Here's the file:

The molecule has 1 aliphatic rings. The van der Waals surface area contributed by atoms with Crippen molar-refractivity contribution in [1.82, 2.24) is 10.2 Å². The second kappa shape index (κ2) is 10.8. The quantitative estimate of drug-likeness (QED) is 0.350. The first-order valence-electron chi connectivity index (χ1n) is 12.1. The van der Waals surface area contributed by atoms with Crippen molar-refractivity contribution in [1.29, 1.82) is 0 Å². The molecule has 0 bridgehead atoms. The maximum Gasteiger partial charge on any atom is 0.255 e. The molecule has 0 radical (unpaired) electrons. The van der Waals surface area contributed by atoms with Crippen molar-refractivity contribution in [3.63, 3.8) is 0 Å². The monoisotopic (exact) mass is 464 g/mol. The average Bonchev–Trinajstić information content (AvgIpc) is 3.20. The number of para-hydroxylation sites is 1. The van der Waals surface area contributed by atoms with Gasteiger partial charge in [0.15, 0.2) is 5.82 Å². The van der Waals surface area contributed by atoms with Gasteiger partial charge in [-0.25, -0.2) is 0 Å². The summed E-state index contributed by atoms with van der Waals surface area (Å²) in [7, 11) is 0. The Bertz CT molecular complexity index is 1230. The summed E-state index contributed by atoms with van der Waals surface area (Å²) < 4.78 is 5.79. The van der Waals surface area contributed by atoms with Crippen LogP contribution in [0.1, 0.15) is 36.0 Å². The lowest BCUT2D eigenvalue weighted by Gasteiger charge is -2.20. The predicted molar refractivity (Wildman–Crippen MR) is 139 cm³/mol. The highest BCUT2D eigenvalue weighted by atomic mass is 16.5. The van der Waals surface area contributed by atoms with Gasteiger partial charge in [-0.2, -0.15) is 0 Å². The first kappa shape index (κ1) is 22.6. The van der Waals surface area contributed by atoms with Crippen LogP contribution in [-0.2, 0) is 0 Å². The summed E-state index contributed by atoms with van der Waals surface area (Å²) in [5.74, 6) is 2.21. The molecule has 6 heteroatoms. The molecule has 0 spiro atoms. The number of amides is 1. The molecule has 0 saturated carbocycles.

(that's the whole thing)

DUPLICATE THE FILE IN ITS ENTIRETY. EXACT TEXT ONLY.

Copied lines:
The molecule has 1 aliphatic rings. The van der Waals surface area contributed by atoms with Crippen molar-refractivity contribution in [1.82, 2.24) is 10.2 Å². The second kappa shape index (κ2) is 10.8. The quantitative estimate of drug-likeness (QED) is 0.350. The first-order valence-electron chi connectivity index (χ1n) is 12.1. The van der Waals surface area contributed by atoms with Crippen molar-refractivity contribution in [1.29, 1.82) is 0 Å². The molecule has 0 bridgehead atoms. The maximum Gasteiger partial charge on any atom is 0.255 e. The molecule has 0 radical (unpaired) electrons. The van der Waals surface area contributed by atoms with Crippen molar-refractivity contribution in [3.63, 3.8) is 0 Å². The monoisotopic (exact) mass is 464 g/mol. The average Bonchev–Trinajstić information content (AvgIpc) is 3.20. The number of para-hydroxylation sites is 1. The van der Waals surface area contributed by atoms with Gasteiger partial charge in [0.15, 0.2) is 5.82 Å². The van der Waals surface area contributed by atoms with Gasteiger partial charge in [-0.25, -0.2) is 0 Å². The summed E-state index contributed by atoms with van der Waals surface area (Å²) in [7, 11) is 0. The Bertz CT molecular complexity index is 1230. The summed E-state index contributed by atoms with van der Waals surface area (Å²) < 4.78 is 5.79. The van der Waals surface area contributed by atoms with Crippen LogP contribution in [0.1, 0.15) is 36.0 Å². The lowest BCUT2D eigenvalue weighted by Gasteiger charge is -2.20. The predicted molar refractivity (Wildman–Crippen MR) is 139 cm³/mol. The highest BCUT2D eigenvalue weighted by atomic mass is 16.5. The van der Waals surface area contributed by atoms with Gasteiger partial charge in [-0.2, -0.15) is 0 Å². The first kappa shape index (κ1) is 22.6. The van der Waals surface area contributed by atoms with Crippen LogP contribution in [-0.2, 0) is 0 Å². The summed E-state index contributed by atoms with van der Waals surface area (Å²) in [5.74, 6) is 2.21. The molecule has 6 heteroatoms. The molecule has 0 spiro atoms. The number of amides is 1. The molecule has 0 saturated carbocycles.